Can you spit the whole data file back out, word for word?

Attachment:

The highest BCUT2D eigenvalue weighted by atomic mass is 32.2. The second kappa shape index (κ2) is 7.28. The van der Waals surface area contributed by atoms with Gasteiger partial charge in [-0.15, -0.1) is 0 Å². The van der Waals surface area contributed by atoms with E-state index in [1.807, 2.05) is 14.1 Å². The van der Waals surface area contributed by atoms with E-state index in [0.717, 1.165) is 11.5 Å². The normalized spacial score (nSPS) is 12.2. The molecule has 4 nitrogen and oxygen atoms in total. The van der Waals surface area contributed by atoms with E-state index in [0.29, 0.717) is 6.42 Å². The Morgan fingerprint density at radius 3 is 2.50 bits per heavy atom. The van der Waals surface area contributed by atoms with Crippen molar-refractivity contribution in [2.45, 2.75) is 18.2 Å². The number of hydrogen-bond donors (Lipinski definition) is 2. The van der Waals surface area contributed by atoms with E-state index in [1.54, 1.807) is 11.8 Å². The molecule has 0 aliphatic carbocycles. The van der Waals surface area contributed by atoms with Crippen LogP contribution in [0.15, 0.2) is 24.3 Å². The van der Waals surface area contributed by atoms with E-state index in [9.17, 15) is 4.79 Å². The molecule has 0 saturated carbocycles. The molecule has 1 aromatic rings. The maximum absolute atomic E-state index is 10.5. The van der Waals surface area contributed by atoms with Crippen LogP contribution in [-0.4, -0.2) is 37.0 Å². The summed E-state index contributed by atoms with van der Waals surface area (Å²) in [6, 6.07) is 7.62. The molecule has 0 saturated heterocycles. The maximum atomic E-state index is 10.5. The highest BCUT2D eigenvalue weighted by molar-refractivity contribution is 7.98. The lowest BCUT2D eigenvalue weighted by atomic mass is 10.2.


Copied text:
The highest BCUT2D eigenvalue weighted by atomic mass is 32.2. The second kappa shape index (κ2) is 7.28. The van der Waals surface area contributed by atoms with Gasteiger partial charge in [-0.15, -0.1) is 0 Å². The van der Waals surface area contributed by atoms with E-state index in [1.807, 2.05) is 14.1 Å². The van der Waals surface area contributed by atoms with E-state index in [0.717, 1.165) is 11.5 Å². The normalized spacial score (nSPS) is 12.2. The molecule has 4 nitrogen and oxygen atoms in total. The van der Waals surface area contributed by atoms with E-state index in [0.29, 0.717) is 6.42 Å². The Morgan fingerprint density at radius 3 is 2.50 bits per heavy atom. The van der Waals surface area contributed by atoms with Crippen molar-refractivity contribution in [2.45, 2.75) is 18.2 Å². The number of hydrogen-bond donors (Lipinski definition) is 2. The van der Waals surface area contributed by atoms with E-state index in [1.54, 1.807) is 11.8 Å². The molecule has 0 aliphatic carbocycles. The van der Waals surface area contributed by atoms with Crippen LogP contribution in [0.15, 0.2) is 24.3 Å². The van der Waals surface area contributed by atoms with E-state index in [9.17, 15) is 4.79 Å². The molecule has 0 saturated carbocycles. The molecule has 1 aromatic rings. The maximum absolute atomic E-state index is 10.5. The van der Waals surface area contributed by atoms with Crippen LogP contribution in [-0.4, -0.2) is 37.0 Å². The summed E-state index contributed by atoms with van der Waals surface area (Å²) in [6, 6.07) is 7.62. The molecule has 0 saturated heterocycles. The maximum atomic E-state index is 10.5. The highest BCUT2D eigenvalue weighted by molar-refractivity contribution is 7.98. The lowest BCUT2D eigenvalue weighted by atomic mass is 10.2.